Minnesota’s governors did not have an official residence until 1965, when the daughters of lumber magnate Horace Irvine donated their family home to the state. Over the years, the house on Summit Avenue has provided Minnesota’s First Families with a comfortable home and has served as a ceremonial building for visiting dignitaries and the public alike, though not without controversy.
The effort to provide Minnesota’s governors with an official residence began in the 1940s, when the tax-forfeited home of Oliver Crosby, inventor and founder of American Hoist and Derrick, was repeatedly offered to the state. The legislature ultimately refused. Its members believed that the public would resent the governor living in such luxury during the post-World War II housing shortage. Rural legislators especially opposed the idea of an official residence.
The Minnesota governor’s residence at 1006 Summit Avenue in St. Paul began as the home of the Horace Irvine family. Irvine purchased the lot in 1910 for $7,000 and hired architect William Channing Whitney to design the approximately 16,000-square-foot Tudor-style house. When completed, the house cost $50,000. The Irvines took up residence in 1912.
Following the deaths of their parents, daughters Olivia Irvine Dodge and Clotilde (Coco) Irvine Moles deeded to the state of Minnesota on August 31, 1965. Governor Karl Rolvaag and family moved into the home on October 1. A mad scramble ensued to furnish the home in anticipation of a reception for their first state guest, Crown Prince Harald of Norway, just four days later.
Each successive governor’s family has added its own touches to the residence. In 1969, First Lady Iantha LeVander formed a committee of women to raise funds for a sculpture for a Vietnam Memorial Garden on the property. The committee held a competition for the artwork with a budget of no more than $10,000. It awarded the $5,000 prize to Paul Granlund for his sculpture Man-Nam. The finished piece, dedicated on September 27 the following year, remains a prominent feature on the grounds.
Governor Wendell Anderson and First Lady Mary Anderson remodeled the third floor into a family kitchen. Gretchen Quie established a First Lady’s portrait gallery in the lower level conference room. Governor Arne Carlson and First Lady Susan Carlson added a Peace Officers Memorial plaque in 1997 in honor of Timothy Bowe, a state trooper killed in the line of duty after leaving the governor’s security staff.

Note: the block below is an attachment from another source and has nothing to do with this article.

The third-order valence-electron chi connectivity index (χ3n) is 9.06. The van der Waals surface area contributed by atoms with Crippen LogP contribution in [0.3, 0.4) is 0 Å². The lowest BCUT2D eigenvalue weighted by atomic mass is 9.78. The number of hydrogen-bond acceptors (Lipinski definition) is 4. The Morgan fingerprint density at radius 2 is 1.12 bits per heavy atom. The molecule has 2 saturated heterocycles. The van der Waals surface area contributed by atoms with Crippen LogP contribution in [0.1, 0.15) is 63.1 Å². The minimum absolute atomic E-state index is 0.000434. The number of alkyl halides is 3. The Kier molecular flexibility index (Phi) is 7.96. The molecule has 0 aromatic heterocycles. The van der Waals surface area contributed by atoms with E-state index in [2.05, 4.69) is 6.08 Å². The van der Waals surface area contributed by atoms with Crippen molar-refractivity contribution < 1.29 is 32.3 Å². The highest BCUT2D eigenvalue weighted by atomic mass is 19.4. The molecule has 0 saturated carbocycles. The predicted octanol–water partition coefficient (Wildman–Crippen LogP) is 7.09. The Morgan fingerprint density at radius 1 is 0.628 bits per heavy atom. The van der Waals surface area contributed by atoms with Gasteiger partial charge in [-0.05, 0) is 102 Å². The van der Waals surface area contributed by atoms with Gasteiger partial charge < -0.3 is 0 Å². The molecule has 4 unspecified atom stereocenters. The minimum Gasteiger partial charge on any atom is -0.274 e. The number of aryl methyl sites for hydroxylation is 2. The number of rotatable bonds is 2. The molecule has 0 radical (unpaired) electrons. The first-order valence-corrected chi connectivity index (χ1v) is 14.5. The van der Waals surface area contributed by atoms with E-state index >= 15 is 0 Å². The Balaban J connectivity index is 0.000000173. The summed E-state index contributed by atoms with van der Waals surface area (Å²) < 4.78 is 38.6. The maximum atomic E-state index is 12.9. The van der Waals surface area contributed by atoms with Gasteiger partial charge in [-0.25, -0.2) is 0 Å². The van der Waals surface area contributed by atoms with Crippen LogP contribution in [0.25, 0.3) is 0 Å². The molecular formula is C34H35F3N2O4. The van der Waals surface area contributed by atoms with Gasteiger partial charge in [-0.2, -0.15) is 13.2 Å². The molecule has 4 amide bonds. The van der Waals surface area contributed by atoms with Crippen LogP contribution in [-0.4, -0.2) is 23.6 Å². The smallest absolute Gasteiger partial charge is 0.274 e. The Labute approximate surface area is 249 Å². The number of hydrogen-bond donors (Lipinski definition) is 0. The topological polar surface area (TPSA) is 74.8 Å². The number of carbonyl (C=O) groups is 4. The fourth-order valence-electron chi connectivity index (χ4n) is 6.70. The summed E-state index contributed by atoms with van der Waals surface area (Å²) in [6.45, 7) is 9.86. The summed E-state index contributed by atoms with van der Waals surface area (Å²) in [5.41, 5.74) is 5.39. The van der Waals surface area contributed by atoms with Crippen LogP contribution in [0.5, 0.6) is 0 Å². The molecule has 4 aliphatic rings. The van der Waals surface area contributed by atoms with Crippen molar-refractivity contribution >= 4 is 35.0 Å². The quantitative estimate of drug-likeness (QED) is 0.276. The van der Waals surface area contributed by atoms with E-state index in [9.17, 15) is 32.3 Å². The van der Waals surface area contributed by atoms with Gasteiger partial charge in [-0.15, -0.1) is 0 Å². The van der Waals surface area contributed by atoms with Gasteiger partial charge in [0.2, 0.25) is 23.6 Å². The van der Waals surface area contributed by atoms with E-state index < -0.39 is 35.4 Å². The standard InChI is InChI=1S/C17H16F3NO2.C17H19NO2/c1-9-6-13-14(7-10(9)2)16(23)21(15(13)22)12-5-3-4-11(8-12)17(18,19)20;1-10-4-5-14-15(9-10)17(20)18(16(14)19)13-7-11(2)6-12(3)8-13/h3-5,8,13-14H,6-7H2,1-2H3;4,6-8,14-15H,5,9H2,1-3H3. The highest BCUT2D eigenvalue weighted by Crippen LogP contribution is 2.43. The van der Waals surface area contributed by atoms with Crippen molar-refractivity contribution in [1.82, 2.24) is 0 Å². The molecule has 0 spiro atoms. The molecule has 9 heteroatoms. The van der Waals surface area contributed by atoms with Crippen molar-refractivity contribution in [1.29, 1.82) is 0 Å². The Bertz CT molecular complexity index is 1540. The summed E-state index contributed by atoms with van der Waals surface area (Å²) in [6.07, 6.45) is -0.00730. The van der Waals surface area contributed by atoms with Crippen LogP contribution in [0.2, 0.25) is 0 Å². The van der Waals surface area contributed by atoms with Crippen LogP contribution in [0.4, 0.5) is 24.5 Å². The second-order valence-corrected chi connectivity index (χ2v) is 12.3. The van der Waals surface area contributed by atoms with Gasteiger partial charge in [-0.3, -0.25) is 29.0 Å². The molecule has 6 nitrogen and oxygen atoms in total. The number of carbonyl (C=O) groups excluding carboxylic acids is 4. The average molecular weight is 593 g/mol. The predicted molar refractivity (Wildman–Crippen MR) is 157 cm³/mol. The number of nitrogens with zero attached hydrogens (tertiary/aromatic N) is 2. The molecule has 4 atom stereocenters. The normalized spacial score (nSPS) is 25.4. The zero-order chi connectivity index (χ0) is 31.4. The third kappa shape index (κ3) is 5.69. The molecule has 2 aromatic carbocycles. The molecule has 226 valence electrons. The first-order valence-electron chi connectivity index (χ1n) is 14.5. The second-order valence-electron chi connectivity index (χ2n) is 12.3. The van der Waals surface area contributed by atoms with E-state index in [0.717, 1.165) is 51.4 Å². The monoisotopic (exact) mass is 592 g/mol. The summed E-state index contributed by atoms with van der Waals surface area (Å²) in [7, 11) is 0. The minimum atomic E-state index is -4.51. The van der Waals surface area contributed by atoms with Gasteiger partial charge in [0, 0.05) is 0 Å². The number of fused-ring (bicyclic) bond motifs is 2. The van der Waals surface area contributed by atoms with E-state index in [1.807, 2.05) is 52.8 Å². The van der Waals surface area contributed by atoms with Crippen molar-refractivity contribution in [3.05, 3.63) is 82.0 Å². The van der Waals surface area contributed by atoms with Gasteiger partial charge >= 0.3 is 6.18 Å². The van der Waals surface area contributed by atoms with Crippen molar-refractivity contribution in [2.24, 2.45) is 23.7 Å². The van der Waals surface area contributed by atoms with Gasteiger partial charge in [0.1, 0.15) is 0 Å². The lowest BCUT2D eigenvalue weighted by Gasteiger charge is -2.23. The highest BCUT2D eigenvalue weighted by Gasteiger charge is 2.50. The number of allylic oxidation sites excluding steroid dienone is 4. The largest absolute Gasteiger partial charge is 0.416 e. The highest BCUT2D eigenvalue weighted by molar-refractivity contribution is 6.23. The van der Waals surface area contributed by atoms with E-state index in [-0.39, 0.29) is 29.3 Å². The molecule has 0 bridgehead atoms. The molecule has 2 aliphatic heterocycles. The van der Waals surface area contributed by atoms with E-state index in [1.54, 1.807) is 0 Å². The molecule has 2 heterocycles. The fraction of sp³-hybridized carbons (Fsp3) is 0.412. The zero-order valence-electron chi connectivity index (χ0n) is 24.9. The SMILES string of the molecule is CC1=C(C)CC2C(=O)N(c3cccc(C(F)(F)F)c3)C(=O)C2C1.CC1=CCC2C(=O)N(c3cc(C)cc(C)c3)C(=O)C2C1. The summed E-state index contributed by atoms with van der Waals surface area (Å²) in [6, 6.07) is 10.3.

Open houses and public tours at the residence have become popular events. The Andersons welcomed 11,000 people at the first open house, held on July 4, 1973. The Quies held drawings with the winners given the opportunity to spend a night at the residence with the governor’s family.
The state legislature established the Governor’s Residence Council in 1980 to oversee the maintenance of the residence. The council includes both private citizens and state officials. To assist with raising funds in support of maintaining and furnishing the building, First Lady Gretchen Quie founded the 1006 Summit Avenue Society in 1982.
The state-owned property at 1006 Summit Avenue has not escaped controversy. Some Minnesotans have criticized the perceived “lavish lifestyle” of the governors’ families. In 1989, First Lady Lola Perpich went on the defensive by suggesting that the state sell the house and give the proceeds to the poor. In 2001, Governor Jesse Ventura asked the legislature for $4 million to either restore the residence or demolish it to make way for a new residence. The estimated value of the property at that time was $3.5 million. Governor Ventura closed the residence in April the following year after the legislature cut $175,000 from his personal security budget.
The residence operates with a full-time residence manager, assistant manager, housekeeper, chef, and groundskeeper, all appointed by the governor. The property is protected by a twenty-four hour security detail.
Over the years, the governor’s residence has hosted a wide range of visitors, including aviator Charles Lindbergh, Soviet official Mikhail Gorbachev, the families of Minnesota’s military men and women, and members of Minnesota’s sports teams.
The Irvine house celebrated its 100th anniversary in 2012. To mark the event, the 1006 Summit Avenue Society and Governor’s Residence Council co-sponsored public tours throughout the summer.
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